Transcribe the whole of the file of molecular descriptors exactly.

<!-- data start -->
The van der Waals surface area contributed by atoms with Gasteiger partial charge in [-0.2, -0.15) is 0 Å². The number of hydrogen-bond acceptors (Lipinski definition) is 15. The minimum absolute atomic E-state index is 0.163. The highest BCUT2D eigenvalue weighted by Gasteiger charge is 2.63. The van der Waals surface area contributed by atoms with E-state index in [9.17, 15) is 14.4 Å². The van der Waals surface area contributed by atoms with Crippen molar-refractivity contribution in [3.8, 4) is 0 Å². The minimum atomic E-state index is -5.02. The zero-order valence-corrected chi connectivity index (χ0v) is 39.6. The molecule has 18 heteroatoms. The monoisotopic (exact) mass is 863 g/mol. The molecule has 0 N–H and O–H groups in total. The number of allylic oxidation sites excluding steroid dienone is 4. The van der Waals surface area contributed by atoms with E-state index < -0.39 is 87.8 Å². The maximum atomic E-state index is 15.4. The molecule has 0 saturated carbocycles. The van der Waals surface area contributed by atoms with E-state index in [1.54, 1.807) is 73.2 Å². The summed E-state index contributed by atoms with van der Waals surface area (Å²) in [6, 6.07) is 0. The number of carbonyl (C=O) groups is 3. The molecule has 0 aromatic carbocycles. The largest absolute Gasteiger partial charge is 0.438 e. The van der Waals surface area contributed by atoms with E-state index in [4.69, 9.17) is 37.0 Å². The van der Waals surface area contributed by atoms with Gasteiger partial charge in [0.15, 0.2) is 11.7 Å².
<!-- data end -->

The van der Waals surface area contributed by atoms with Gasteiger partial charge in [-0.2, -0.15) is 0 Å². The number of hydrogen-bond acceptors (Lipinski definition) is 15. The minimum absolute atomic E-state index is 0.163. The highest BCUT2D eigenvalue weighted by Gasteiger charge is 2.63. The van der Waals surface area contributed by atoms with E-state index in [9.17, 15) is 14.4 Å². The van der Waals surface area contributed by atoms with Crippen molar-refractivity contribution in [3.8, 4) is 0 Å². The minimum atomic E-state index is -5.02. The zero-order valence-corrected chi connectivity index (χ0v) is 39.6. The molecule has 18 heteroatoms. The monoisotopic (exact) mass is 863 g/mol. The molecule has 0 N–H and O–H groups in total. The number of allylic oxidation sites excluding steroid dienone is 4. The van der Waals surface area contributed by atoms with E-state index < -0.39 is 87.8 Å². The maximum atomic E-state index is 15.4. The molecule has 0 saturated carbocycles. The van der Waals surface area contributed by atoms with E-state index in [1.54, 1.807) is 73.2 Å². The summed E-state index contributed by atoms with van der Waals surface area (Å²) in [6, 6.07) is 0. The number of carbonyl (C=O) groups is 3. The molecule has 0 aromatic carbocycles. The largest absolute Gasteiger partial charge is 0.438 e. The van der Waals surface area contributed by atoms with E-state index in [4.69, 9.17) is 37.0 Å². The van der Waals surface area contributed by atoms with Gasteiger partial charge in [0.15, 0.2) is 11.7 Å².